kipper (as in "Smoke me a kipper, I'll be back for breakfast", from Red Dwarf) is a pentium laptop running Red Hat Linux 5.0 (kernel 2.2.6). 40MB ram, 1.3GB HD, 800x600 TFTP screen. The laptop is called the "iLuFa", by Chaplet Systems. Yeah, you've never heard of it. It was a good deal, and the folks at PromoX systems who sold it to me had already made sure that linux ran happily on it.

I had some problems getting a laptop from a mail-order store last spring (a word of advice: avoid Insight Electronics, don't use FedEx to ship to a residence, and insist upon insurance) that drove me to hit the local papers instead. PromoX is nearby and had a *lot* of linux gear in their shop. The laptop was several hundred dollars cheaper than I could have gotten with a name-brand, and works just fine. I did have some troubles setting it up because nobody else on the Net had one; the closest thing I could find was the Olivetti Echo which seems to be basically the same machine OEM'ed for them.

The laptop is fully modular, with a socketed (!) processor, standard SODIMM memory, standard removeable 2.5" IDE HD, removeable keyboard. They threw in a cheap sound card: it works find but in a quiet room I can hear a slight hiss from the speakers ever since I rebuilt the kernel to activate it. Plus, the system beep is very loud and changing the volume with xmixer doesn't seem to affect it. The first time I noticed this was while I was listening to a CD through headphones at work and I mistyped something in emacs; the beep was so loud I almost fell out of my chair. (I've since discovered that the keyboard has some function keys to reduce various volumes independently of the sound card driver.. this helps alot).

APM works OK, I had to play some games with the DOS utilities that came with the laptop to set up a suspend partition. I can't figure out how to put the unit in 'standby' mode, it seems I can only pick standby or suspend, but suspend works fine and in 30 seconds the laptop is off, ready to resume after about 45 seconds. I do have one problem with it: if I leave the laptop idle without a PCMCIA card in place, after maybe 20 minutes it goes into a coma. It must be in some kind of suspend mode, but nothing will bring it out, and I end up having to powercycle it. Very annoying. Any ideas on how to fix this are more than welcome.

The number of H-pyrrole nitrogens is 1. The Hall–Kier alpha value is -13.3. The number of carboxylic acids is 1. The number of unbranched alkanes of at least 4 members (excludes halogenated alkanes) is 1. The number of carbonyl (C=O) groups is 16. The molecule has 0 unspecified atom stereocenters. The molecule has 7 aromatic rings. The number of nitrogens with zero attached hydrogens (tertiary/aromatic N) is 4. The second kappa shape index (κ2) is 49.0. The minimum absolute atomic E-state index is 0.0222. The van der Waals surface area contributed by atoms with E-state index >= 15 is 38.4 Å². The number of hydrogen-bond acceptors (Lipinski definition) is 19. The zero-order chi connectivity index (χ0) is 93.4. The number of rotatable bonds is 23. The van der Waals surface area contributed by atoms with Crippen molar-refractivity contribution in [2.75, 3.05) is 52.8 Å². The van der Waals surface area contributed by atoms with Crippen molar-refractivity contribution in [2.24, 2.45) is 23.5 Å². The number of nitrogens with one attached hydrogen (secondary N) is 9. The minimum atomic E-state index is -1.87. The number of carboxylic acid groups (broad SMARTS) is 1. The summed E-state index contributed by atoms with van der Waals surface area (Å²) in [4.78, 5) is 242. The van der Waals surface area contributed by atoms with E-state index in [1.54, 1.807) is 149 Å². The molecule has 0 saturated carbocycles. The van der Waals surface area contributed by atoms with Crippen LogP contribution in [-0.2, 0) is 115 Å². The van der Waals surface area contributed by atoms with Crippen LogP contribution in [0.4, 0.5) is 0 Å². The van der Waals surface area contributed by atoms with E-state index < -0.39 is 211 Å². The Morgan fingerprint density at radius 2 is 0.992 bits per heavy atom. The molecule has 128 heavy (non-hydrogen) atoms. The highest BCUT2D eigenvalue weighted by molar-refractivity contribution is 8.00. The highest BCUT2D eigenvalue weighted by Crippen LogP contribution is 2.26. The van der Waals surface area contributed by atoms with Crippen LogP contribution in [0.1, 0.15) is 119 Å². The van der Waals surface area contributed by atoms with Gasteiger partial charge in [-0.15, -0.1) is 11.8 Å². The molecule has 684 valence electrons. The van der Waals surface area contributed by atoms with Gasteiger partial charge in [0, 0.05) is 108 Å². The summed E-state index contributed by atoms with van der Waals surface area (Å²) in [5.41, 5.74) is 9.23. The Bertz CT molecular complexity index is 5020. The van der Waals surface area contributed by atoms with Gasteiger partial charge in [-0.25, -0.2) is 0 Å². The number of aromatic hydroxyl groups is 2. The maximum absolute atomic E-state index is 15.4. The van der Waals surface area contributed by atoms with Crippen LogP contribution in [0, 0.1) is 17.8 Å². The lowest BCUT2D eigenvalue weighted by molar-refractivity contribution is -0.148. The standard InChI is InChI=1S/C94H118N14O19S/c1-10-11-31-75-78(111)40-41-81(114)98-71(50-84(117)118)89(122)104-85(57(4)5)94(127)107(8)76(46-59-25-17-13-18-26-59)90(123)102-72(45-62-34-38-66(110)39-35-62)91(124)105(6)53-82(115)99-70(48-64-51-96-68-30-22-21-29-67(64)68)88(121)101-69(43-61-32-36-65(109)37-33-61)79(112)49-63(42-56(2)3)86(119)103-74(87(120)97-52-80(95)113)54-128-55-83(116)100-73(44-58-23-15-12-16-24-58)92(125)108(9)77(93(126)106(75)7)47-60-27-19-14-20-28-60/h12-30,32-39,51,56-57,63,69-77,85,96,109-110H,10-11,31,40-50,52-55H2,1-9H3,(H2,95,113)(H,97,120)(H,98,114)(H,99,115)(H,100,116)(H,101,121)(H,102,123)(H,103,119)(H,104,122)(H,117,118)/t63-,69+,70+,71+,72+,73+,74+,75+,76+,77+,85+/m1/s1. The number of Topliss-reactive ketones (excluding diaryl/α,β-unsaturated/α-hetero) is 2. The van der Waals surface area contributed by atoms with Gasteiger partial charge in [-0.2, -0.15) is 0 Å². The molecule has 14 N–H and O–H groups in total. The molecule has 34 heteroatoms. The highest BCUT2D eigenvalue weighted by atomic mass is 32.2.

I've also got an ethernet PCMCIA card (3com 3c589) and a SCSI card that both seem to work fine. The one serial port works fine, the other port is wired internally to an IrDA port that I haven't built any hardware to talk to yet.

I have X running happily on it, and I built fvwm-2.0.43 as a window manager. For some bizarre reason RedHat comes with fvwm95 as the standard window manager, which is just fvwm with a default configuration that makes it look and act like Windows 95. Why anybody would want this is beyond me, especially somebody who has just finished getting rid of Windows from their computer and has moved up to Linux. But hey, it was easy to fix. I run X in 256 colors.. I found that I can do 16bpp, but it gets really slow (less than half the speed, I'm assuming that 16bpp keeps the X server from taking advantage of some hardware acceleration that it could otherwise use). Perhaps the old version of X that I'm using (XFree86-3.2) has something to do with it. 8bpp is generally plenty. I've never tried using it with an external monitor, if I did it might be nice to have more colors.

My main gripe with the unit so far is that the touchpad is a bit too sensitive, and there seems to be no way to disable the "tap touchpad to simulate a button click" feature. If my finger slips, the cursor leaps up and to the right, clicking on everything along the way. And it doesn't take much to make it think that my finger is slipping. I changed the xterm mapping to require that I type shift-button-2 to paste text; this has saved me a lot of trouble with random drive-by pastings causing strange commands to get thrown into my shell.

Jan '98 Update

I'm slowly recovering from the upgrade to RedHat 5.0 . Things I've run into: But otherwise things are working OK. I spent some time with the PromoX folks and the Chaplet folks while trying to get the floppy working so I could upgrade, and it sounds like they aren't selling my particular model of laptop anymore (sigh.. "progress"..). But if you happen to have purchased one and are looking for info on how to get Linux running on it, feel free to drop me a note.

July '99 Update

I haven't used kipper all that much for a while. Since I spend most of my time at my desk at work or at my desk at home, a portable computer has just become less important to me. Plus, now that I have the ADSL line at home, it no longer important to download large things at work and then carry them home on the laptop. It's faster to drive home and grab stuff from there. If I need it at work then I can carry it in on the laptop the next morning. :-).

In addition, the laptop has started exhibiting some funny speed issues. It spends a lot of its time pouting, running about 1/5th the normal speed. Everything takes longer. Even some basic CPU benchmarks (a simple empty loop) will report a clock speed of 30MHz instead of 120MHz. No idea.. I kill off all the extra processes, make sure no cron jobs are running, I've checked for spurious interrupts, APM power-slowdowns, network activity, the works. That's why I say it's pouting: it wants me to buy a faster laptop.

Brian Warner <>
Last modified: Tue Jul 27 22:59:37 PDT 1999